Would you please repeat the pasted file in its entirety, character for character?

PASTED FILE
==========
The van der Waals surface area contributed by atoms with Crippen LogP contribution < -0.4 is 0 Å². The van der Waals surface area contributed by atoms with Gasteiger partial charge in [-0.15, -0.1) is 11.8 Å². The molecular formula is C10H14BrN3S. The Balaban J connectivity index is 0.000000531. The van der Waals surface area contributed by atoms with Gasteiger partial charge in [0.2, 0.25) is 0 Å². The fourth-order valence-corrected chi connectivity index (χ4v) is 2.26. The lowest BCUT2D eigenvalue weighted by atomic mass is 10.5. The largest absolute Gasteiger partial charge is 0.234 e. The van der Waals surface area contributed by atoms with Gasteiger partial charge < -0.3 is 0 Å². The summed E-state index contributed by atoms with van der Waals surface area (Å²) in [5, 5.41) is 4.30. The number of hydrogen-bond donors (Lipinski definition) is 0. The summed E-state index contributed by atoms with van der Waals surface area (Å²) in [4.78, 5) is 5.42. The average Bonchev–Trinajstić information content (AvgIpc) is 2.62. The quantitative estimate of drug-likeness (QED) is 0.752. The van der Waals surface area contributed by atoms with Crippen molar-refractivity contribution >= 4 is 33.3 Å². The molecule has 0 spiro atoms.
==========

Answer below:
The van der Waals surface area contributed by atoms with Crippen LogP contribution < -0.4 is 0 Å². The van der Waals surface area contributed by atoms with Gasteiger partial charge in [-0.15, -0.1) is 11.8 Å². The molecular formula is C10H14BrN3S. The Balaban J connectivity index is 0.000000531. The van der Waals surface area contributed by atoms with Gasteiger partial charge in [0.2, 0.25) is 0 Å². The fourth-order valence-corrected chi connectivity index (χ4v) is 2.26. The lowest BCUT2D eigenvalue weighted by atomic mass is 10.5. The largest absolute Gasteiger partial charge is 0.234 e. The van der Waals surface area contributed by atoms with Gasteiger partial charge < -0.3 is 0 Å². The summed E-state index contributed by atoms with van der Waals surface area (Å²) in [5, 5.41) is 4.30. The number of hydrogen-bond donors (Lipinski definition) is 0. The summed E-state index contributed by atoms with van der Waals surface area (Å²) in [4.78, 5) is 5.42. The average Bonchev–Trinajstić information content (AvgIpc) is 2.62. The quantitative estimate of drug-likeness (QED) is 0.752. The van der Waals surface area contributed by atoms with Crippen molar-refractivity contribution >= 4 is 33.3 Å². The molecule has 0 spiro atoms.